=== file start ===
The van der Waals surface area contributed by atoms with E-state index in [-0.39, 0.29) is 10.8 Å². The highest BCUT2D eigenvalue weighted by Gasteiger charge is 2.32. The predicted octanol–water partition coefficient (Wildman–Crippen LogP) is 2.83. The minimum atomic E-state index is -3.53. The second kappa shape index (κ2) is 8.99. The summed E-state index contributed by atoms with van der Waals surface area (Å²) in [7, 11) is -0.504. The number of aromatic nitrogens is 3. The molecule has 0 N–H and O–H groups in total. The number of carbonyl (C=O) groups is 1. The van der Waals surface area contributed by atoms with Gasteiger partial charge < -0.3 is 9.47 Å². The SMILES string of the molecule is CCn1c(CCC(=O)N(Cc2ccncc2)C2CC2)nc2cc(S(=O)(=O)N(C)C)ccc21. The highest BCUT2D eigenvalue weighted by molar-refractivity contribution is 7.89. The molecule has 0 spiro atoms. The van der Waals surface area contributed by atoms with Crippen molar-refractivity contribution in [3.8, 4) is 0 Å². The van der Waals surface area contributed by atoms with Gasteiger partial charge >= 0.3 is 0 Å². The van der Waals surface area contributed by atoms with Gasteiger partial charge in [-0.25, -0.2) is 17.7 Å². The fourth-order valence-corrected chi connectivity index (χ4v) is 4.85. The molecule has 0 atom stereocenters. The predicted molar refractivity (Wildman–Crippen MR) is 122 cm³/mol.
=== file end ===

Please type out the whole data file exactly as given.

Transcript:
The van der Waals surface area contributed by atoms with E-state index in [-0.39, 0.29) is 10.8 Å². The highest BCUT2D eigenvalue weighted by Gasteiger charge is 2.32. The predicted octanol–water partition coefficient (Wildman–Crippen LogP) is 2.83. The minimum atomic E-state index is -3.53. The second kappa shape index (κ2) is 8.99. The summed E-state index contributed by atoms with van der Waals surface area (Å²) in [7, 11) is -0.504. The number of aromatic nitrogens is 3. The molecule has 0 N–H and O–H groups in total. The number of carbonyl (C=O) groups is 1. The van der Waals surface area contributed by atoms with Gasteiger partial charge < -0.3 is 9.47 Å². The SMILES string of the molecule is CCn1c(CCC(=O)N(Cc2ccncc2)C2CC2)nc2cc(S(=O)(=O)N(C)C)ccc21. The highest BCUT2D eigenvalue weighted by molar-refractivity contribution is 7.89. The molecule has 0 spiro atoms. The van der Waals surface area contributed by atoms with Crippen molar-refractivity contribution in [3.8, 4) is 0 Å². The van der Waals surface area contributed by atoms with Gasteiger partial charge >= 0.3 is 0 Å². The van der Waals surface area contributed by atoms with Gasteiger partial charge in [-0.25, -0.2) is 17.7 Å². The fourth-order valence-corrected chi connectivity index (χ4v) is 4.85. The molecule has 0 atom stereocenters. The predicted molar refractivity (Wildman–Crippen MR) is 122 cm³/mol.